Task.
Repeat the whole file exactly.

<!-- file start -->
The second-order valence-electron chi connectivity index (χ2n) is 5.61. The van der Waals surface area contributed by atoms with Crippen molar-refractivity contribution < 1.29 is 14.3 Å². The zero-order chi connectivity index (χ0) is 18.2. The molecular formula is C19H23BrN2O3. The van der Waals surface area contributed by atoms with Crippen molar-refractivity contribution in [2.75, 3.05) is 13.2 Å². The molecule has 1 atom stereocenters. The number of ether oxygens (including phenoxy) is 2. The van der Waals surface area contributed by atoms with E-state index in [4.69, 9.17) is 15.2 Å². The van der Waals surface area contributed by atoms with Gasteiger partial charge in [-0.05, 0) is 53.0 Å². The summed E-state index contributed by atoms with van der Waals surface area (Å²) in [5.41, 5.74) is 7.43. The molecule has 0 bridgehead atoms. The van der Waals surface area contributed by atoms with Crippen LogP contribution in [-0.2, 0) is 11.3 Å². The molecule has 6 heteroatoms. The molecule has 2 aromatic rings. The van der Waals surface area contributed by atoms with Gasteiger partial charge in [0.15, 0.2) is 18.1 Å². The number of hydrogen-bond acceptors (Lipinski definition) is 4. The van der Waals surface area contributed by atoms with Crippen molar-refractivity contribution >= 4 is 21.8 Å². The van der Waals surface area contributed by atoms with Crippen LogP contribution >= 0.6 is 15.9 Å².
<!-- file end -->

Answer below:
The second-order valence-electron chi connectivity index (χ2n) is 5.61. The van der Waals surface area contributed by atoms with Crippen molar-refractivity contribution < 1.29 is 14.3 Å². The zero-order chi connectivity index (χ0) is 18.2. The molecular formula is C19H23BrN2O3. The van der Waals surface area contributed by atoms with Crippen molar-refractivity contribution in [2.75, 3.05) is 13.2 Å². The molecule has 1 atom stereocenters. The number of ether oxygens (including phenoxy) is 2. The van der Waals surface area contributed by atoms with E-state index in [4.69, 9.17) is 15.2 Å². The van der Waals surface area contributed by atoms with Gasteiger partial charge in [-0.05, 0) is 53.0 Å². The summed E-state index contributed by atoms with van der Waals surface area (Å²) in [5.41, 5.74) is 7.43. The molecule has 0 bridgehead atoms. The van der Waals surface area contributed by atoms with Crippen LogP contribution in [-0.2, 0) is 11.3 Å². The molecule has 6 heteroatoms. The molecule has 2 aromatic rings. The van der Waals surface area contributed by atoms with Gasteiger partial charge in [0.15, 0.2) is 18.1 Å². The number of hydrogen-bond acceptors (Lipinski definition) is 4. The van der Waals surface area contributed by atoms with Crippen molar-refractivity contribution >= 4 is 21.8 Å². The van der Waals surface area contributed by atoms with Crippen LogP contribution >= 0.6 is 15.9 Å².